Painting Primer

Wanna paint like a pro? No problem. Use our cheat sheet for getting the job done right.

Step 1: Prep

  • Find your materials. A 2-inch or 2 1/2-inch brush, tape, spackle, sandpaper, drop cloths, rags, a roller and pan, and, of course, paint!
  • Take down frames, window treatments, and artwork. Remove light switch plates and any fixtures you don't want painted; cover furniture and floors with drop cloths.
  • Fill any holes or cracks with spackle (try DAP DryDex, which turns from pink to white as it dries), and sandpaper it smooth.
  • Wipe your walls with a clean rag and mild soap to get rid of any dirt and dust that might keep paint from sticking. Keep a few disposable, low-lint rags (like SCOTT Rags) on hand.
  • Tape over any areas you don't want painted that color, like the trim, floor boards, and ceiling.

Step 2: Paint

  • Use a brush to paint one wall along the trim and in the corners. Use the flat side of the brush for corners -- it makes the job neater. Your brush can overlap onto the trim (that's what the tape is for!) but don't let the paint collect and get goopy where it meets the tape. Buy good brushes from a brand like Purdy that won't leave bristles all over.
  • Start at the ceiling on the same wall (when your brushwork is still wet), and roll the paint in an “N" shape. Fill in the “N" with horizontal strokes, and then finish with vertical strokes. Keep disposable rags nearby to wipe up any paint mistakes before they dry.
  • Use a brush to paint the trim. Tape along the trim after the walls are dry. Apply paint with the wood grain for an even finish.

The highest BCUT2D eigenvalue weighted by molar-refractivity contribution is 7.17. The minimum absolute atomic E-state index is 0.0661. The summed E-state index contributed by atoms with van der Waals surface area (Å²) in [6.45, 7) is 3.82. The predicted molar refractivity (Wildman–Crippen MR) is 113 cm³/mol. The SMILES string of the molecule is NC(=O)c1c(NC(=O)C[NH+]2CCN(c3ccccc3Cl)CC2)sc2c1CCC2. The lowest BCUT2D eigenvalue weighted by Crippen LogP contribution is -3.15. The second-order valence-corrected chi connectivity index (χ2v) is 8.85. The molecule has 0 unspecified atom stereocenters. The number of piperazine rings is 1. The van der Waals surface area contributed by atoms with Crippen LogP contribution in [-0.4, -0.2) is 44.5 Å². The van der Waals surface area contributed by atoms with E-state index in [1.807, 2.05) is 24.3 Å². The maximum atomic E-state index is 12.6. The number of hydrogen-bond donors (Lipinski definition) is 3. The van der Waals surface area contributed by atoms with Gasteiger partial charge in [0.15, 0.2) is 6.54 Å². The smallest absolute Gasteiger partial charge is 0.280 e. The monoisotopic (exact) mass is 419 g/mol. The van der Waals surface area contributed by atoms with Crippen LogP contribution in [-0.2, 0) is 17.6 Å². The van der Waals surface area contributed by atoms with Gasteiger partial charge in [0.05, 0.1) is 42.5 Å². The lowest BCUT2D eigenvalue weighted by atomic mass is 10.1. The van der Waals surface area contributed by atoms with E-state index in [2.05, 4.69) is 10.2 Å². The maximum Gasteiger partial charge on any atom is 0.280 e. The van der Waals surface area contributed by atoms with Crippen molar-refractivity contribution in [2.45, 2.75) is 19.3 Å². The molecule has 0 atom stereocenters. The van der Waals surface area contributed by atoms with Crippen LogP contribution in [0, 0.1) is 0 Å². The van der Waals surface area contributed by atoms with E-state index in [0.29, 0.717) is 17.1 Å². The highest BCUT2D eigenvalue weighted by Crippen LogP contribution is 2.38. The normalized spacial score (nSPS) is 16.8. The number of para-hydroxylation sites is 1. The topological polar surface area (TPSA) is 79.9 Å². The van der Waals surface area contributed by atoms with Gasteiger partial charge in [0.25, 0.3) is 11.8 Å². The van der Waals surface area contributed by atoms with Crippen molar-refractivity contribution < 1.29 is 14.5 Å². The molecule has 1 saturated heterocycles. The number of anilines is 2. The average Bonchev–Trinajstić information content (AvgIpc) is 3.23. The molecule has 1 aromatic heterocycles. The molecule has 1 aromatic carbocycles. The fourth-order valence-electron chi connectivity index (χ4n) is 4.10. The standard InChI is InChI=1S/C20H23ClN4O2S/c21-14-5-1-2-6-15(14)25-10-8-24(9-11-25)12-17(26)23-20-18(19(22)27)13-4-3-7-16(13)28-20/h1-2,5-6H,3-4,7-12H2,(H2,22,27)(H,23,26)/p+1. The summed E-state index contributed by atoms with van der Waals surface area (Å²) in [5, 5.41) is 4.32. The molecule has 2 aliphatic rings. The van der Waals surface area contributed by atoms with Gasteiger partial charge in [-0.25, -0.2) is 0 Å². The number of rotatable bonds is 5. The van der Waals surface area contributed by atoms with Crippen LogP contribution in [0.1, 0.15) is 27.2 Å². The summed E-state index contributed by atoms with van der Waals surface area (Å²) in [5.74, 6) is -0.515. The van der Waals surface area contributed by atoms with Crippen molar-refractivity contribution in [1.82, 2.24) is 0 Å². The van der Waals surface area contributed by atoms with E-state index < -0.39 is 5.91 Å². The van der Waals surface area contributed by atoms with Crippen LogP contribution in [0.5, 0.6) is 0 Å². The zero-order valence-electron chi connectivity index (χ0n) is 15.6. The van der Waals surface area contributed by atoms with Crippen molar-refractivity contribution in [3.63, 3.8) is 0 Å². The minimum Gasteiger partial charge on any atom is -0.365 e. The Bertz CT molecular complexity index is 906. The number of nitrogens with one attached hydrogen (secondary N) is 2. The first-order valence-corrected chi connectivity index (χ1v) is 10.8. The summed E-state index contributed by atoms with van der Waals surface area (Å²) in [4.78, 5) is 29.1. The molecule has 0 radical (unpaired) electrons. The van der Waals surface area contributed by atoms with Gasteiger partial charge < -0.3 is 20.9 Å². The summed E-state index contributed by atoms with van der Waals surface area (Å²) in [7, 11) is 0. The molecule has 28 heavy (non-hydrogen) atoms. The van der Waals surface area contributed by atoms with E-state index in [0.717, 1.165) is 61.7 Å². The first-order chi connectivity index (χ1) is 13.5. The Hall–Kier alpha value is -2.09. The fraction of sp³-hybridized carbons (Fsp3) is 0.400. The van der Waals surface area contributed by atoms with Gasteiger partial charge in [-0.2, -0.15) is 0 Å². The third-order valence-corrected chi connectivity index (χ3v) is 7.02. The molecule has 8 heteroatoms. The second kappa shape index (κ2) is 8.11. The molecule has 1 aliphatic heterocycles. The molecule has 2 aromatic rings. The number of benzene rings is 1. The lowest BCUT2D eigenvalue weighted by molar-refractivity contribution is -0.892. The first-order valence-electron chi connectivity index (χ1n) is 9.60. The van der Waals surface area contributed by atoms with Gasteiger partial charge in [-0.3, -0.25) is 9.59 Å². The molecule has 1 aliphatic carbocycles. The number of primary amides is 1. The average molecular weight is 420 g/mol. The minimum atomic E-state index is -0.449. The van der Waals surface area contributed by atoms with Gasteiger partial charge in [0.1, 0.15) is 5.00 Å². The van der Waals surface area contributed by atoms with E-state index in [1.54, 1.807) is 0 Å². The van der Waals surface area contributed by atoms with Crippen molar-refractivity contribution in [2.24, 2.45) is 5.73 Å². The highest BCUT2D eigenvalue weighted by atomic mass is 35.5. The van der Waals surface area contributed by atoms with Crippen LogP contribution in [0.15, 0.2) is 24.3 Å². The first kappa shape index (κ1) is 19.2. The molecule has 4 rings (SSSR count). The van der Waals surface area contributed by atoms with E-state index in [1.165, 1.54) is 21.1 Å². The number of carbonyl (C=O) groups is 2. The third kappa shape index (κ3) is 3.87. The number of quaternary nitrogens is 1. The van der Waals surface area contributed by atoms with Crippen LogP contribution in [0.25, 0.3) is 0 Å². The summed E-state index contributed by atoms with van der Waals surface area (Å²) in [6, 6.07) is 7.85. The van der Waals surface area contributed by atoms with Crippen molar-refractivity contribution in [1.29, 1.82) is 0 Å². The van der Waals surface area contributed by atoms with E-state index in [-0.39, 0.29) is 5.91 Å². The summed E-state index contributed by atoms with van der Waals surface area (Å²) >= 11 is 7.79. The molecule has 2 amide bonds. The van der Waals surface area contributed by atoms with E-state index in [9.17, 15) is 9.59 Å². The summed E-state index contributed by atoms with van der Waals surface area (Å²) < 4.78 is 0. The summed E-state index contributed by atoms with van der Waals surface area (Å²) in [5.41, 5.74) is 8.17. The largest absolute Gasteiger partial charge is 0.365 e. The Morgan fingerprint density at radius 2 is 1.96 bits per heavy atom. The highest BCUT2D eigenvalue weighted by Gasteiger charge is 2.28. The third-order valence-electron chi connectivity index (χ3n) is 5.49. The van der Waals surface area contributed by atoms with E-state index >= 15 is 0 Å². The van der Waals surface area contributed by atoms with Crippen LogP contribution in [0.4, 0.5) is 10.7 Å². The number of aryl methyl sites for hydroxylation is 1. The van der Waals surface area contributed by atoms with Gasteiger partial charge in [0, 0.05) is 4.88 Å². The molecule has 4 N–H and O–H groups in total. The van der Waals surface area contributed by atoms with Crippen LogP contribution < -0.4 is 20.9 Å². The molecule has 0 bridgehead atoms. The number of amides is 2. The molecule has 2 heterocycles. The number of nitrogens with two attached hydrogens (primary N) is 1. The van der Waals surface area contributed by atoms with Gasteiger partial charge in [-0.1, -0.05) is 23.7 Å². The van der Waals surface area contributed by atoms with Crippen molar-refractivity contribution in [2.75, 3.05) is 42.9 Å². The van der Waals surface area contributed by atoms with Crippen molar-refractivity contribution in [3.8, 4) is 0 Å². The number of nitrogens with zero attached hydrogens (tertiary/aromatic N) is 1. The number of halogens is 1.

• For doors and windowsills, be patient! Tape over any glass or hinges, stick with a brush, and paint with the grain.

Tips

  • Test your colors. Buy the smallest amount possible and paint two coats in a small area on a couple of different walls to see how you like the shade in different types of light (bright incandescent bulbs for a room with floor lamps, natural light for a bright room…you get the idea).
  • Use a primer. If you're starting with unpainted walls or making a drastic color change (like brown to yellow), a base coat will give better results.
  • Keep paint mixed. Stir the paint from the bottom up to make sure it's evenly mixed. Grab a few of the free stir sticks when you're at the paint store.
  • Save some for touch-ups. Keep leftover paint (along with a mini roller) for scuffs and such. Seal the can with plastic wrap before you tap the lid closed with a hammer.
  • If you're painting a ceiling, use an extension pole that screws into the handle of your roller. Roll from right to left rather than forward to back so you don't strain your neck.